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How to build an extension

Running Test Containers


We have included .bat files that show the process of building Docker images using our scripts and then running those images as containers. If you having trouble getting the concepts down, try using the Docker Desktop GUI to get a hang of the workflow. After you get what you want running in the GUI, select the options icon next to the container's play button, select 'Copy docker run', and paste that into any text editor to see the command that was used to run the container. This is a helpful way to see some of the MANY docker options in action.

Building Basic Extensions (Docker Compose)

Helpful links:

Extensions are either one image built using their tutorial or a set of docker images. They are composed of (a minimum of 3) essential files.
1. docker-compose.yml
2. manifest.json
3. [extension_name].spx
4. (optional) udev.rules
5. (optional) Additional device files
6. (optional) icon.png

The spot-sdk includes at least one example. See python/examples/spot_detect_and_follow. It includes all the necessary files (and more).

Testing and building are much easier if you have set the BOSDYN_CLIENT_USERNAME and BOSDYN_CLIENT_PASSWORD Windows environment variables to Spot's credentials. This is necessary to auto-login credentials. You can also hardcode them into the Dockerfiles (ENV BOSDYN_CLIENT_USERNAME=[username] / ENV BOSDYN_CLIENT_PASSWORD=[password]), but this won't work when the extension is made and pushed to Spot, only when the container/compose is running locally. We have instead written our BAT files to pass in the GLOBAL environmental variables to set them on the Linux system.

  1. Build individual image files for each service you want to run on Spot. See senseable/ping_image/build_docker_ARM64.
    • Make sure global environment variables are set for BOSDYN_CLIENT_USERNAME and BOSDYN_CLIENT_PASSWORD. These are passed into the Linux environment during the container build process.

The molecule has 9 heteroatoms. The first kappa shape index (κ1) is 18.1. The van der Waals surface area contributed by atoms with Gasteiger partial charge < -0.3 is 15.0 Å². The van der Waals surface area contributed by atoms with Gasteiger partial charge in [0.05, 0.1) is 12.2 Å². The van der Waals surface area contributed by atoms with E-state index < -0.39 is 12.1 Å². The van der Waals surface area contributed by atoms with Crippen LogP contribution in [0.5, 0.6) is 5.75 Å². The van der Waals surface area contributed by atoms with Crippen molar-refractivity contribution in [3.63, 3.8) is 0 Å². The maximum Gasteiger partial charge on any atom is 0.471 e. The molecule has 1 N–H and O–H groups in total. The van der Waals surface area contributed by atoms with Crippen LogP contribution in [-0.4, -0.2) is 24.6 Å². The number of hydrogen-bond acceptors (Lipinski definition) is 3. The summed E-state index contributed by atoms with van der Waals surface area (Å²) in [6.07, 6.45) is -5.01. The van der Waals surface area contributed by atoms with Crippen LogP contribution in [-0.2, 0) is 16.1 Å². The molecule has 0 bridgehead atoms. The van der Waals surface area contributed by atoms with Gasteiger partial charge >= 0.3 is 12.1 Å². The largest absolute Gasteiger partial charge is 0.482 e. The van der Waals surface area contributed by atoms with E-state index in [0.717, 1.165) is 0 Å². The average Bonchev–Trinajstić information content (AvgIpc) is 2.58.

• Have to build for ARM64 if on Windows. Docker buildx and docker run lines run something which I believe is a multi-architectural development environment. You then run this and use it to build the ARM64 image.
    • This image is saved as a .tgz file for later packaging together with others. Cab uses senseable/ping_image/run_docker_ARM64 to test this ARM64 image on your Windows PC.
  2. Create a new directory for your extension. Copy-paste the image file (.tgz) into it.
  3. Add a new blank file named docker-compose.yml to this new directory.
    • This is the core that ties together your Extension. Seems a little leaner than how it's usually used for Docker Compose. The understanding is regular Docker Compose workflows build and cobble the images together all at once, while here it just cobbles together pre-existing images. Ours is lean. Use it to specify where the images are located and other arguments you would normally pass into the command line or Docker GUI when making a container out of an image. Here our image is in the directory already, so we just give it the file name (WITHOUT the .tgz part)
  4. Add a new blank file named manifest.json to this directory
    • This JSON file is essentially metadata about your extension. The essential components seem to be description, version number, and images. All are strings, except images which is a list of strings (including file names).